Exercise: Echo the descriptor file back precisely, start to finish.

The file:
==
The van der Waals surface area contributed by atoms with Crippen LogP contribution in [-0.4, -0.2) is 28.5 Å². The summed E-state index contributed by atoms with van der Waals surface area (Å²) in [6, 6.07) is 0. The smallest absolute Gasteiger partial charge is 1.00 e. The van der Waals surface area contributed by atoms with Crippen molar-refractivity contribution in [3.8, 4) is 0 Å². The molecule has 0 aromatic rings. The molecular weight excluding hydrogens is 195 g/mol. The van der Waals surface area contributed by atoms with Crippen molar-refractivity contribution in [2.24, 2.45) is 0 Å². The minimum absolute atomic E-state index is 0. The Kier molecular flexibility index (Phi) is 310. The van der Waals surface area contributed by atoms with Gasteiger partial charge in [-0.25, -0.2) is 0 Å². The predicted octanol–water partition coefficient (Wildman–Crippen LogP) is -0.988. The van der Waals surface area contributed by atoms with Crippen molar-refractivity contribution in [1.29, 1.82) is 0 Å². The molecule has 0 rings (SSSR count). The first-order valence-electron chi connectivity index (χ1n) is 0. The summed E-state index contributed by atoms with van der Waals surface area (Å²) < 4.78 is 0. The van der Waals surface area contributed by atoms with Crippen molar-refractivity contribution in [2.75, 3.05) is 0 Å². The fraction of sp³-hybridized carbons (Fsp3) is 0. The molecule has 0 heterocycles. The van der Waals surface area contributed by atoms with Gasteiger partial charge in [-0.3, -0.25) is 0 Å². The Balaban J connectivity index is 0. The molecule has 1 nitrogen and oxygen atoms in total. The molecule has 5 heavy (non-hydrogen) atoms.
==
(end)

The van der Waals surface area contributed by atoms with Crippen LogP contribution in [-0.4, -0.2) is 28.5 Å². The summed E-state index contributed by atoms with van der Waals surface area (Å²) in [6, 6.07) is 0. The smallest absolute Gasteiger partial charge is 1.00 e. The van der Waals surface area contributed by atoms with Crippen molar-refractivity contribution in [3.8, 4) is 0 Å². The molecule has 0 aromatic rings. The molecular weight excluding hydrogens is 195 g/mol. The van der Waals surface area contributed by atoms with Crippen molar-refractivity contribution in [2.24, 2.45) is 0 Å². The minimum absolute atomic E-state index is 0. The Kier molecular flexibility index (Phi) is 310. The van der Waals surface area contributed by atoms with Gasteiger partial charge in [-0.25, -0.2) is 0 Å². The predicted octanol–water partition coefficient (Wildman–Crippen LogP) is -0.988. The van der Waals surface area contributed by atoms with Crippen molar-refractivity contribution in [1.29, 1.82) is 0 Å². The molecule has 0 rings (SSSR count). The first-order valence-electron chi connectivity index (χ1n) is 0. The summed E-state index contributed by atoms with van der Waals surface area (Å²) < 4.78 is 0. The van der Waals surface area contributed by atoms with Crippen molar-refractivity contribution in [2.75, 3.05) is 0 Å². The fraction of sp³-hybridized carbons (Fsp3) is 0. The molecule has 0 heterocycles. The van der Waals surface area contributed by atoms with Gasteiger partial charge in [-0.3, -0.25) is 0 Å². The Balaban J connectivity index is 0. The molecule has 1 nitrogen and oxygen atoms in total. The molecule has 5 heavy (non-hydrogen) atoms.